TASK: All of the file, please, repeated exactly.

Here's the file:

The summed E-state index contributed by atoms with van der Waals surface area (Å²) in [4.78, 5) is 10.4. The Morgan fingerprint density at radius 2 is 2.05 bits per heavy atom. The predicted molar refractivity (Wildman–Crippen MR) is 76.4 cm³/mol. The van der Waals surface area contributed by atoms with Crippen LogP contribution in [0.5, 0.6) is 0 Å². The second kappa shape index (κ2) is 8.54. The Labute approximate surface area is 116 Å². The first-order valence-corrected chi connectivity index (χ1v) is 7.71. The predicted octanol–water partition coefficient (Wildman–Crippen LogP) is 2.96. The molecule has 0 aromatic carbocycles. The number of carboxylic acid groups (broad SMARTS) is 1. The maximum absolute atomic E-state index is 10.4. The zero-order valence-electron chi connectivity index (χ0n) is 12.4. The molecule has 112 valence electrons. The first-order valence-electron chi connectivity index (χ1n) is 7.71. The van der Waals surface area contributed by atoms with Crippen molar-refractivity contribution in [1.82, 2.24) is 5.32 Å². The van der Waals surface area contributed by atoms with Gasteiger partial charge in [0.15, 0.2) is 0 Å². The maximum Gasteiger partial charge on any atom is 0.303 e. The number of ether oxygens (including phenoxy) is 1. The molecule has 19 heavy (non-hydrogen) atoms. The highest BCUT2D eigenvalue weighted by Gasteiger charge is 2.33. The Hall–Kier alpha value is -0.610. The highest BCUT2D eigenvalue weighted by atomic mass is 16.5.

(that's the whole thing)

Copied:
The summed E-state index contributed by atoms with van der Waals surface area (Å²) in [4.78, 5) is 10.4. The Morgan fingerprint density at radius 2 is 2.05 bits per heavy atom. The predicted molar refractivity (Wildman–Crippen MR) is 76.4 cm³/mol. The van der Waals surface area contributed by atoms with Crippen LogP contribution in [0.5, 0.6) is 0 Å². The second kappa shape index (κ2) is 8.54. The Labute approximate surface area is 116 Å². The first-order valence-corrected chi connectivity index (χ1v) is 7.71. The predicted octanol–water partition coefficient (Wildman–Crippen LogP) is 2.96. The molecule has 0 aromatic carbocycles. The number of carboxylic acid groups (broad SMARTS) is 1. The maximum absolute atomic E-state index is 10.4. The zero-order valence-electron chi connectivity index (χ0n) is 12.4. The molecule has 112 valence electrons. The first-order valence-electron chi connectivity index (χ1n) is 7.71. The van der Waals surface area contributed by atoms with Crippen molar-refractivity contribution in [1.82, 2.24) is 5.32 Å². The van der Waals surface area contributed by atoms with Gasteiger partial charge in [0.15, 0.2) is 0 Å². The maximum Gasteiger partial charge on any atom is 0.303 e. The number of ether oxygens (including phenoxy) is 1. The molecule has 19 heavy (non-hydrogen) atoms. The highest BCUT2D eigenvalue weighted by Gasteiger charge is 2.33. The Hall–Kier alpha value is -0.610. The highest BCUT2D eigenvalue weighted by atomic mass is 16.5.